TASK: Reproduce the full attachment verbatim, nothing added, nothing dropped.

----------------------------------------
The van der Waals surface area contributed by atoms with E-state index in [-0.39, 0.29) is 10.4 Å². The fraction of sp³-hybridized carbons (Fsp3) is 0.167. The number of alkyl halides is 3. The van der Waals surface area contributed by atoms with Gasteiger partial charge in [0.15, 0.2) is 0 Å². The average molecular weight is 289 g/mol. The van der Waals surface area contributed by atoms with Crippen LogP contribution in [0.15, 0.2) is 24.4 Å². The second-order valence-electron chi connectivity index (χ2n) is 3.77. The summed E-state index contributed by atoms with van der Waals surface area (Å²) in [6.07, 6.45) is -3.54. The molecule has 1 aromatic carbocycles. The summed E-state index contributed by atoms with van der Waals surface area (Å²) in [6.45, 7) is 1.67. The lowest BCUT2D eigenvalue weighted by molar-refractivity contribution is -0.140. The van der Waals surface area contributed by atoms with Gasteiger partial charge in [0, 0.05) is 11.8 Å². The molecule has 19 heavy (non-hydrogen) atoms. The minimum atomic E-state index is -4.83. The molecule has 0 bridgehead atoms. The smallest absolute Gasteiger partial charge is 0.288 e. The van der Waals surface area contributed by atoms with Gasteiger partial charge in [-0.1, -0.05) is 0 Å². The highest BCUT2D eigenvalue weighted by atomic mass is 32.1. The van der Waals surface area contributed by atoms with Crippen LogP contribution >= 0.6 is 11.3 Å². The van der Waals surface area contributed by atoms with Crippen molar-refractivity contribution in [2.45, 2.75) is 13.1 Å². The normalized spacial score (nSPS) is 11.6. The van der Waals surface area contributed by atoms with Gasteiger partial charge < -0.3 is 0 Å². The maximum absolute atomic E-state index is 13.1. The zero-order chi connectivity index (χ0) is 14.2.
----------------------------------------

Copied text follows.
The van der Waals surface area contributed by atoms with E-state index in [-0.39, 0.29) is 10.4 Å². The fraction of sp³-hybridized carbons (Fsp3) is 0.167. The number of alkyl halides is 3. The van der Waals surface area contributed by atoms with Gasteiger partial charge in [0.15, 0.2) is 0 Å². The average molecular weight is 289 g/mol. The van der Waals surface area contributed by atoms with Crippen LogP contribution in [0.15, 0.2) is 24.4 Å². The second-order valence-electron chi connectivity index (χ2n) is 3.77. The summed E-state index contributed by atoms with van der Waals surface area (Å²) in [6.07, 6.45) is -3.54. The molecule has 1 aromatic carbocycles. The summed E-state index contributed by atoms with van der Waals surface area (Å²) in [6.45, 7) is 1.67. The lowest BCUT2D eigenvalue weighted by molar-refractivity contribution is -0.140. The van der Waals surface area contributed by atoms with Gasteiger partial charge in [0, 0.05) is 11.8 Å². The molecule has 19 heavy (non-hydrogen) atoms. The minimum atomic E-state index is -4.83. The molecule has 0 bridgehead atoms. The smallest absolute Gasteiger partial charge is 0.288 e. The van der Waals surface area contributed by atoms with Gasteiger partial charge in [-0.1, -0.05) is 0 Å². The highest BCUT2D eigenvalue weighted by atomic mass is 32.1. The van der Waals surface area contributed by atoms with Crippen LogP contribution >= 0.6 is 11.3 Å². The van der Waals surface area contributed by atoms with Crippen molar-refractivity contribution in [2.45, 2.75) is 13.1 Å². The normalized spacial score (nSPS) is 11.6. The van der Waals surface area contributed by atoms with Gasteiger partial charge < -0.3 is 0 Å². The maximum absolute atomic E-state index is 13.1. The zero-order chi connectivity index (χ0) is 14.2.